Craving and aversion are familiar moral “evils”, even in Western thought. Craving is wanting something in an unwholesome way; it lines up with the Christian deadly sins of Greed, Lust and Gluttony. (I’ve talked about the deadly sins before.) Craving is the urge to fulfill our desires even when we should realize it’s going to be bad for us or someone else.

Aversion is the flip side, corresponding to deadly sins like Wrath and Envy. We hate or fear something so much that we go to extremes to reject it: fight or flight.

The third poison is the one I’ve been thinking about the most: ignoring. We cause suffering to ourselves and others because we ignore things.

We ignore our own feelings and the feelings of others. We ignore the probable consequences of our actions. We ignore the real consequences of our actions. We ignore how other people have different experiences and viewpoints than we do, so their reactions to our behavior will differ too.

Although I’ve translated the name of the third poison as “ignoring”, another common translation is “delusion”. If we’re ignoring significant aspects of the world, we aren’t seeing things as they are; we’re deluded. And if we’re deluded, it’s no wonder we make bad choices. How can we get things right when we’re seeing things wrong?

This leads to one of the major reasons for meditation: to pay attention to what’s actually going through your head. If you learn to pay attention to your mind and body, you start to notice when you’re ignoring things: when you’re in denial about something, or skipping over inconvenient truths. The more you notice that you’re ignoring things, the less you’ll let yourself do it, and the less you’ll poison yourself and others.

On that note, I’ll step off my soapbox…but sometime soon, maybe I’ll talk a bit more about meditation.

Liner Notes

The Bundoran bundle has finished its run with great sales results. I’m also happy with the series of “liner note” posts I made discussing most of the stories I contributed to the bundle.

Do I need to explain liner notes? Way back when, before music was simply downloaded, vinyl albums and later CDs often came with notes about the songs. Most commonly, the notes included the lyrics of all the songs. Sometimes they also contained commentary about the songs, either by the writer(s), the performer(s), or a music critic. These comments were called liner notes (and it amuses me that there’s a Wikipedia entry for them…but of course there is).

The practice of liner notes has been taken up by writers in a number of other media. In particular, Kieron Gillen writes liner notes for his comic book series The Wicked + The Divine. These notes are panel-by-panel discussions of each issue; they’re all well worth reading if you want insights into the thoughts and the process of putting comic books together.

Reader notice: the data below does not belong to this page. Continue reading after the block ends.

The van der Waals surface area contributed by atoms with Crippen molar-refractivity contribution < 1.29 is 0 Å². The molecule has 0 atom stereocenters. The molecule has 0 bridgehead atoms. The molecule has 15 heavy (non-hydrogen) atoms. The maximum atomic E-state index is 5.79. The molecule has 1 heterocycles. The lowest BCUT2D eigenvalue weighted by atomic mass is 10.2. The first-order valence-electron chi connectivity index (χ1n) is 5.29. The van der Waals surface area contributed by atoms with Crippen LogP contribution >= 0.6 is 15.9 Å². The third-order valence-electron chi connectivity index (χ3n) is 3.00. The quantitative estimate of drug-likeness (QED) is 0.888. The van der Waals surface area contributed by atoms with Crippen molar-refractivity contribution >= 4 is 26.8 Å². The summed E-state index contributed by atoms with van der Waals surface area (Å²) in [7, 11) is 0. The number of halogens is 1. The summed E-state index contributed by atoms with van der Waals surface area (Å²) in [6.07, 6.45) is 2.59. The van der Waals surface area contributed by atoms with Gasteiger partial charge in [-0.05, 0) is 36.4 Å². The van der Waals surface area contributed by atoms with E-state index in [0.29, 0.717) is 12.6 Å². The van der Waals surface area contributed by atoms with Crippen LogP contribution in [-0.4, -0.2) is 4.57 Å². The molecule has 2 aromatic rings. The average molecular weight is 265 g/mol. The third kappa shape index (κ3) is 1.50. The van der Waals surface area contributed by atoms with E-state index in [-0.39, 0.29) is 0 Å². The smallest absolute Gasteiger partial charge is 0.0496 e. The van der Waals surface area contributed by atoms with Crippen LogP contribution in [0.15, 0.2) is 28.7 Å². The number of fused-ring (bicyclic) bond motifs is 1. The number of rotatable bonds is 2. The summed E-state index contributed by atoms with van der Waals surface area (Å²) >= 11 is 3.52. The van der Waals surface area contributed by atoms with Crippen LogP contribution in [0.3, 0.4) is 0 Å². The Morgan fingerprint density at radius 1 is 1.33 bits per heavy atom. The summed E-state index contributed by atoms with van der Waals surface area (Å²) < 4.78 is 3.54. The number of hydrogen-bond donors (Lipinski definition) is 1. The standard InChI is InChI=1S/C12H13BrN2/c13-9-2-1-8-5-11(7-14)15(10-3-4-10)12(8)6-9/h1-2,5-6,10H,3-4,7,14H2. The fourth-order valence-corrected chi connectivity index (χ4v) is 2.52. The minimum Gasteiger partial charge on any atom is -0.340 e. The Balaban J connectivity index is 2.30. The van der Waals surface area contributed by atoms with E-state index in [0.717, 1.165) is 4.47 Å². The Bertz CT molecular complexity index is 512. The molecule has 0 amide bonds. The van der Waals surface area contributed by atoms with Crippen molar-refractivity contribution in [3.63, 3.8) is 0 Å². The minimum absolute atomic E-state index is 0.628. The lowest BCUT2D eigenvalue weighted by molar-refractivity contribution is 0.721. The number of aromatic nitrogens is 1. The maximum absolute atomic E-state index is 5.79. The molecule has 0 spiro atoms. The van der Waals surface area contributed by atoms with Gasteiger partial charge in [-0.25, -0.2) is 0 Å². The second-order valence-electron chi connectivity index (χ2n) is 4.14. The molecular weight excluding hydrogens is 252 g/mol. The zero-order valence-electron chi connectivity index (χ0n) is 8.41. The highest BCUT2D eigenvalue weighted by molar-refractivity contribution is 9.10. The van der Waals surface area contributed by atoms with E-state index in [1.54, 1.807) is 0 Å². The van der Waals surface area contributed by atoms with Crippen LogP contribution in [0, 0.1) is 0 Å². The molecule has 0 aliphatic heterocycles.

Gillen has just started a similar set of commentary notes about Peter Cannonball, Thunderbolt, a new series featuring the old comic book character who inspired Ozymandias in Watchmen. Again, I recommend both the comic book and the notes. Since there’s only been a single issue released, I have no idea where the series will go, but I’ll certainly keep reading.

And the experience of writing liner notes for my short stories has made me wonder about writing liner notes for my two published Dark vs. Spark novels. It would mean a ton of work, which is why I’m vacillating about the idea…but if any of the people reading this would like to read chapter-by-chapter notes about EXPLOSIONS and GUN, send me a comment or a tweet to show your interest.

“Friends” in SPAAAACCCCE!

The Bundoran Buddies Bundle offer ends soon, so if you haven’t already grabbed it, snap it up fast! In the meantime, let me talk about one more story in Organisms, my contribution to the bundle.

John Joseph Adams is a great editor who currently heads up Lightspeed magazine and Nightmare. He has also edited a number of story anthologies, including Federations. He invited me to submit a story to Federations and the result was “The One with the Interstellar Group Consciousness”.

Adams wanted stories dealing with large interstellar societies like the Federation in Star Trek, or the many many empires that are found in a gazillion works of science fiction. When I heard what he was looking for, my mind immediately leapt to the idea of telling a story about such a society itself, not about people living in such a society. The story would be told from the society’s communal viewpoint, ignoring what might happen to any of its citizens. People may come and go, but groups have a life of their own.

So what kind of story could I tell about an interstellar society itself? As the title of my story might suggest, I wrote a sitcom. (Side note: the episodes of the sitcom Friends were never given names on screen, but the scripts were always given titles like “The One Where Ross Got High”, “The One with the Boobies”, and so on.) So my story, “The One with the Interstellar Group Consciousness”, is basically a silly sitcom episode, except that the characters are vast societies rather than individuals.

It’s a love story. It ends with a wedding. And the Borg.